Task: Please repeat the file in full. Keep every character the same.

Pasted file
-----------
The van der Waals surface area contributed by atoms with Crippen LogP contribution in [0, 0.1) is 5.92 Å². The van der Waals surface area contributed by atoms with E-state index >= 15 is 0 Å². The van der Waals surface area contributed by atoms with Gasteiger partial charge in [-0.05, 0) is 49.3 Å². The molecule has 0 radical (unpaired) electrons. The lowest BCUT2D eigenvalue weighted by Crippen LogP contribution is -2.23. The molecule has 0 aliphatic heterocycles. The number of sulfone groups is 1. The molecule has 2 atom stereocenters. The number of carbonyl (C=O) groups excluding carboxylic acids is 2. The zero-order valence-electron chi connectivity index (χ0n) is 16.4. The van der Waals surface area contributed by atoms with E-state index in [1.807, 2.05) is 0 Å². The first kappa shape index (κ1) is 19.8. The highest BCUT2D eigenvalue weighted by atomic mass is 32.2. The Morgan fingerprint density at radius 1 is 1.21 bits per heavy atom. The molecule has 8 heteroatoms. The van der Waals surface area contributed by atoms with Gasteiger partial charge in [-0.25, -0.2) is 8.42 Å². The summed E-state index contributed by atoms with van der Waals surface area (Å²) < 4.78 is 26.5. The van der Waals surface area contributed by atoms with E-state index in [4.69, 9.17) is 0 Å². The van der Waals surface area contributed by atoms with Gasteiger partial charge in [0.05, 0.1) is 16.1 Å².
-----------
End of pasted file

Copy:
The van der Waals surface area contributed by atoms with Crippen LogP contribution in [0, 0.1) is 5.92 Å². The van der Waals surface area contributed by atoms with E-state index >= 15 is 0 Å². The van der Waals surface area contributed by atoms with Gasteiger partial charge in [-0.05, 0) is 49.3 Å². The molecule has 0 radical (unpaired) electrons. The lowest BCUT2D eigenvalue weighted by Crippen LogP contribution is -2.23. The molecule has 0 aliphatic heterocycles. The number of sulfone groups is 1. The molecule has 2 atom stereocenters. The number of carbonyl (C=O) groups excluding carboxylic acids is 2. The zero-order valence-electron chi connectivity index (χ0n) is 16.4. The van der Waals surface area contributed by atoms with E-state index in [1.807, 2.05) is 0 Å². The first kappa shape index (κ1) is 19.8. The highest BCUT2D eigenvalue weighted by atomic mass is 32.2. The Morgan fingerprint density at radius 1 is 1.21 bits per heavy atom. The molecule has 8 heteroatoms. The van der Waals surface area contributed by atoms with Gasteiger partial charge in [-0.25, -0.2) is 8.42 Å². The summed E-state index contributed by atoms with van der Waals surface area (Å²) < 4.78 is 26.5. The van der Waals surface area contributed by atoms with E-state index in [4.69, 9.17) is 0 Å². The van der Waals surface area contributed by atoms with Gasteiger partial charge in [0.05, 0.1) is 16.1 Å².